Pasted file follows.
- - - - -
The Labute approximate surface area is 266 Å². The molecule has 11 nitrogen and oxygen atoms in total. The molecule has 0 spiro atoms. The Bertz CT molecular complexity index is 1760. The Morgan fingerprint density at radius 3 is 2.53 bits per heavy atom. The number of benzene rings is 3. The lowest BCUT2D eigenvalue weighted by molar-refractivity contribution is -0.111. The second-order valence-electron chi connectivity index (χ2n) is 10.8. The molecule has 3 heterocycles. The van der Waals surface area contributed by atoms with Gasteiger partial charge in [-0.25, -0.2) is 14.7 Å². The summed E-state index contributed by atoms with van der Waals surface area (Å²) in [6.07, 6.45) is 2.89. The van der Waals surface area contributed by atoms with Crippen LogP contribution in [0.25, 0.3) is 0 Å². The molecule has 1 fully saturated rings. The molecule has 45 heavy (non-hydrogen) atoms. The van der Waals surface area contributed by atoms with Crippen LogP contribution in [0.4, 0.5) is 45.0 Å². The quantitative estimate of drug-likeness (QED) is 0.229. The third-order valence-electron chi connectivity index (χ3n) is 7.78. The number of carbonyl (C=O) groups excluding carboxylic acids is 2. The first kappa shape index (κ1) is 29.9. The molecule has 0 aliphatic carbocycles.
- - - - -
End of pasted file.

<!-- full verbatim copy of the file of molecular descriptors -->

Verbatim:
The Labute approximate surface area is 266 Å². The molecule has 11 nitrogen and oxygen atoms in total. The molecule has 0 spiro atoms. The Bertz CT molecular complexity index is 1760. The Morgan fingerprint density at radius 3 is 2.53 bits per heavy atom. The number of benzene rings is 3. The lowest BCUT2D eigenvalue weighted by molar-refractivity contribution is -0.111. The second-order valence-electron chi connectivity index (χ2n) is 10.8. The molecule has 3 heterocycles. The van der Waals surface area contributed by atoms with Gasteiger partial charge in [-0.25, -0.2) is 14.7 Å². The summed E-state index contributed by atoms with van der Waals surface area (Å²) in [6.07, 6.45) is 2.89. The van der Waals surface area contributed by atoms with Crippen LogP contribution in [0.25, 0.3) is 0 Å². The molecule has 1 fully saturated rings. The molecule has 45 heavy (non-hydrogen) atoms. The van der Waals surface area contributed by atoms with Crippen LogP contribution in [0.4, 0.5) is 45.0 Å². The quantitative estimate of drug-likeness (QED) is 0.229. The third-order valence-electron chi connectivity index (χ3n) is 7.78. The number of carbonyl (C=O) groups excluding carboxylic acids is 2. The first kappa shape index (κ1) is 29.9. The molecule has 0 aliphatic carbocycles.